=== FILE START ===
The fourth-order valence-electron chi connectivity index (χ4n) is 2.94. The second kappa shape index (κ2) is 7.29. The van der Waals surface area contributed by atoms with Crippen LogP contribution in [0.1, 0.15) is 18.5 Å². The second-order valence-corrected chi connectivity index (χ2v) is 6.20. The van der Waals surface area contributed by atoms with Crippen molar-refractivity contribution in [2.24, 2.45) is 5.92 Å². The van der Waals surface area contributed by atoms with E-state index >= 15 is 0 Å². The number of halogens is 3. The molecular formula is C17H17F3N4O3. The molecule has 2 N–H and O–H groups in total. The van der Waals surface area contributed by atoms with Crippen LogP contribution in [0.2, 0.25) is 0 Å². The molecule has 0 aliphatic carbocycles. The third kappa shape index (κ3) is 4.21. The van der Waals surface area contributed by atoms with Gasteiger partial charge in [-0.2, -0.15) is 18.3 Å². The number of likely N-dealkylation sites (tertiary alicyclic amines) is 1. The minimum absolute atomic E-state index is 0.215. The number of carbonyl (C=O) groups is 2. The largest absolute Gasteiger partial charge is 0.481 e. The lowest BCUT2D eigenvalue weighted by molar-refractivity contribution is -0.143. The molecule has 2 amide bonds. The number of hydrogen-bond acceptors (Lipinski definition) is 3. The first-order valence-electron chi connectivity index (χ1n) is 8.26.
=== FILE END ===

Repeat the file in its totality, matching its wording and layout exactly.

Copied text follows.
The fourth-order valence-electron chi connectivity index (χ4n) is 2.94. The second kappa shape index (κ2) is 7.29. The van der Waals surface area contributed by atoms with Crippen LogP contribution in [0.1, 0.15) is 18.5 Å². The second-order valence-corrected chi connectivity index (χ2v) is 6.20. The van der Waals surface area contributed by atoms with Crippen molar-refractivity contribution in [2.24, 2.45) is 5.92 Å². The van der Waals surface area contributed by atoms with E-state index >= 15 is 0 Å². The number of halogens is 3. The molecular formula is C17H17F3N4O3. The molecule has 2 N–H and O–H groups in total. The van der Waals surface area contributed by atoms with Crippen LogP contribution in [0.2, 0.25) is 0 Å². The molecule has 0 aliphatic carbocycles. The third kappa shape index (κ3) is 4.21. The van der Waals surface area contributed by atoms with Gasteiger partial charge in [-0.2, -0.15) is 18.3 Å². The number of likely N-dealkylation sites (tertiary alicyclic amines) is 1. The minimum absolute atomic E-state index is 0.215. The number of carbonyl (C=O) groups is 2. The largest absolute Gasteiger partial charge is 0.481 e. The lowest BCUT2D eigenvalue weighted by molar-refractivity contribution is -0.143. The molecule has 2 amide bonds. The number of hydrogen-bond acceptors (Lipinski definition) is 3. The first-order valence-electron chi connectivity index (χ1n) is 8.26.